CFP: Gender and Ethics in the Profession

APA Newsletter on Feminism and Philosophy

Call for Papers

Due Date: December 1, 2012

Gender and Ethics in the Profession

Philosopher should be particularly sensitive to ethical issues in the profession of philosophy. However, there is plenty of evidence that not all philosophers are. This leads to unethical behavior in teaching, mentoring, research, administration and collegial relations.  This issue of the APA Newsletter shall consist of papers addressing different aspects of ethics in the profession of philosophy in relation to gender. Submissions on any related topic are welcomed. The issue shall feature Naomi Zack’s work on cronyism in the profession.

Atos and the UK Government

This makes me so mad I can’t see straight. As folks will no doubt know, the UK government has outsourced disability benefit assessments to a company called Atos – ironically, they are one of the paralympic sponsors. Atos have targets for removing benefits. This is in spite of the fact that according to the government’s own figures, disability benefits are only overpaid by 2% through fraud and error (0.8% customer error, 0.5% DWP error, and 0.7% fraud). The assessment record is shameful. Cancer patients have been pronounced fit to work; there is no proper provision for fluctuating conditions; ;there have been deaths from suicide, stress, and exhaustion brought about by dealing with the new benefits system. Here’s just one, of many, many examples of an Atos benefits assessment:

My friend Polly has a severe form of Crohn’s disease. She’s been given countless different medications, and operations to remove parts of her small intestine. In fact, her Crohn’s is so resistant to the strongest medications and surgery available that she was referred to an experimental chemotherapy and stem cell transplant medical trial. If Crohn’s were a video game, she is playing it on hardest difficulty, with no cheat codes and a broken controller.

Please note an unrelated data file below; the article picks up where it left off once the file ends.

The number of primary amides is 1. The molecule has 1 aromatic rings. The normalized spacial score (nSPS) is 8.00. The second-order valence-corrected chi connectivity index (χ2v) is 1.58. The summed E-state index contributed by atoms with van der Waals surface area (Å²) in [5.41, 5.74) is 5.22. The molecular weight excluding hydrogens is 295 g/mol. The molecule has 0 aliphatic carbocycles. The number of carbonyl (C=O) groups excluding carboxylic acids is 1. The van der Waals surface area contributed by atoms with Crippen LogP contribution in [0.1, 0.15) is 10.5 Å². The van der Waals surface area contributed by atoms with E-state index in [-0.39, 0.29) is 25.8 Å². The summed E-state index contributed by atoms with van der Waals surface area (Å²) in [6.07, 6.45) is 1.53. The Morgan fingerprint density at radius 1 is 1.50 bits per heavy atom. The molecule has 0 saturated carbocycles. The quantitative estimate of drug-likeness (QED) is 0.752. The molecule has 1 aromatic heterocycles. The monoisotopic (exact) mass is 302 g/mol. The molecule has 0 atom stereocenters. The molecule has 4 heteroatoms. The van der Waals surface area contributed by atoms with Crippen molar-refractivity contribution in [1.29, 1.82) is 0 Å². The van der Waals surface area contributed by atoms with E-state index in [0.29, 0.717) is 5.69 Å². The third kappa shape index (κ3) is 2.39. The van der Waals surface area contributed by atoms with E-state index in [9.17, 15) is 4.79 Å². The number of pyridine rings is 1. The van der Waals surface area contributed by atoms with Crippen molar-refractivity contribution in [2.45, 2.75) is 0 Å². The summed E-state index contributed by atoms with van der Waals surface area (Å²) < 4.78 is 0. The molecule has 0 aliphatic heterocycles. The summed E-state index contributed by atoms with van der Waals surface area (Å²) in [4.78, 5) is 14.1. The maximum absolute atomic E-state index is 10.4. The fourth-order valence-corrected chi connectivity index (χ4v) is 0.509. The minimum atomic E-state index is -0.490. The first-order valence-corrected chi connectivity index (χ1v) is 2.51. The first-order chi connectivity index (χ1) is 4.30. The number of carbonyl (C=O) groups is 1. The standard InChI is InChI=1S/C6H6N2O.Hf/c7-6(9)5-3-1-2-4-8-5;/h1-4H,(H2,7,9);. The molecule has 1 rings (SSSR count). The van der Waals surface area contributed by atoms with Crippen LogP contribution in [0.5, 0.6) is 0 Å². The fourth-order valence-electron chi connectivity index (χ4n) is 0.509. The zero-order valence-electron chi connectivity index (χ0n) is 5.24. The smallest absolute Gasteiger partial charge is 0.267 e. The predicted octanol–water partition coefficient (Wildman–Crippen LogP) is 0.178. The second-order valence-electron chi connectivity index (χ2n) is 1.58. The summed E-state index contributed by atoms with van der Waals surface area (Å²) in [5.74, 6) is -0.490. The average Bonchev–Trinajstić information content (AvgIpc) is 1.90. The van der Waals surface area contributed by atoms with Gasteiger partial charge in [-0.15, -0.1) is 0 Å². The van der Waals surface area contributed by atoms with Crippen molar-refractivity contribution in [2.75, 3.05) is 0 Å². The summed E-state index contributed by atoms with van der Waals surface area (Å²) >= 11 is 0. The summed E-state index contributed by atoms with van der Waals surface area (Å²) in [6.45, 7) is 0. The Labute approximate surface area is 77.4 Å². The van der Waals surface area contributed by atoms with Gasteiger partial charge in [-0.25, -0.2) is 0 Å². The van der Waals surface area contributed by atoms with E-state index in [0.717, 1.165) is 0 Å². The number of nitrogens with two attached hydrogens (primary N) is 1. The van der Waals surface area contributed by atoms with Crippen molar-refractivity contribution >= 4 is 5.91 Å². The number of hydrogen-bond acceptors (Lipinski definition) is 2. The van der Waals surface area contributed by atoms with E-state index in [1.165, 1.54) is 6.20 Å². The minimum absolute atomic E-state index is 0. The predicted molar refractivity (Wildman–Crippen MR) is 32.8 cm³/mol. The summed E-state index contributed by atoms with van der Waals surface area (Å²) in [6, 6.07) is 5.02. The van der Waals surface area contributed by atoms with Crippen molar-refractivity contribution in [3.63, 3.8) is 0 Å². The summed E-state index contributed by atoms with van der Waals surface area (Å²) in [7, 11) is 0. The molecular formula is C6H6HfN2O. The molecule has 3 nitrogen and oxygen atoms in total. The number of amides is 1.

Atos sent a doctor to assess whether she could re-qualify for benefits. On arrival, he told her that he’d never heard of Crohn’s Disease. Forgive me for being pedantic, but a doctor who hasn’t heard of Crohn’s Disease isn’t a doctor. That’s like a dentist who hasn’t heard of gums, or a plumber that’s never heard of pipes… I had heard rumours that Atos doctors mark people down if their illness isn’t visible. Which seemed ludicrous even for Atos. As if the only three kind of illnesses are eczema, nosebleeds and an unfortunate haircut. Cancer? Look mate, unless you’ve got cancer of the face, we’re not interested. Get back to work! Sadly, Polly has confirmed the rumour. One of the very few notes the Atos doctor wrote was “No obvious external signs of generalised systemic disease found”. Because for most people, their intestines are an external organ… we suddenly seem to have forgotten the past 150 years of medical and social progress, and are instead guessing whether someone is ill based on whether they can raise their arms, and walk five metres. (Those are genuinely the only two physical tests Polly’s Atos doctor used to see if she was disabled.)

Note, as Zoe Williams and others have forcefully argued, the fact that it’s Atos conducting these assessments shouldn’t lead us to think that this is their fault. There is, hopefully, a special place in hell reserved for those doing such dirty work, but Atos are employed by the UK government, using assessment criteria the government has devised.

PhDs before 2010 need not apply

If you got your PhD in English or American Studies before 201o — especially right before, oy — you might be relieved that the job market is actually showing signs of recovery, unless you see this ad from Colorado State University, which includes this eyebrow-raiser:

Required qualifications:

  1.  Ph.D. in English or American Studies or closely related area awarded between 2010 and time of appointment

As Brian Leiter says, hopefully no philosophers would write such an ad.  In the meantime, though, I smile at the close of the search committee chair’s reply to Chad Black’s query, “We hope you will distribute this position description to any qualified applicants you know.”  Oh, it’s getting distributed!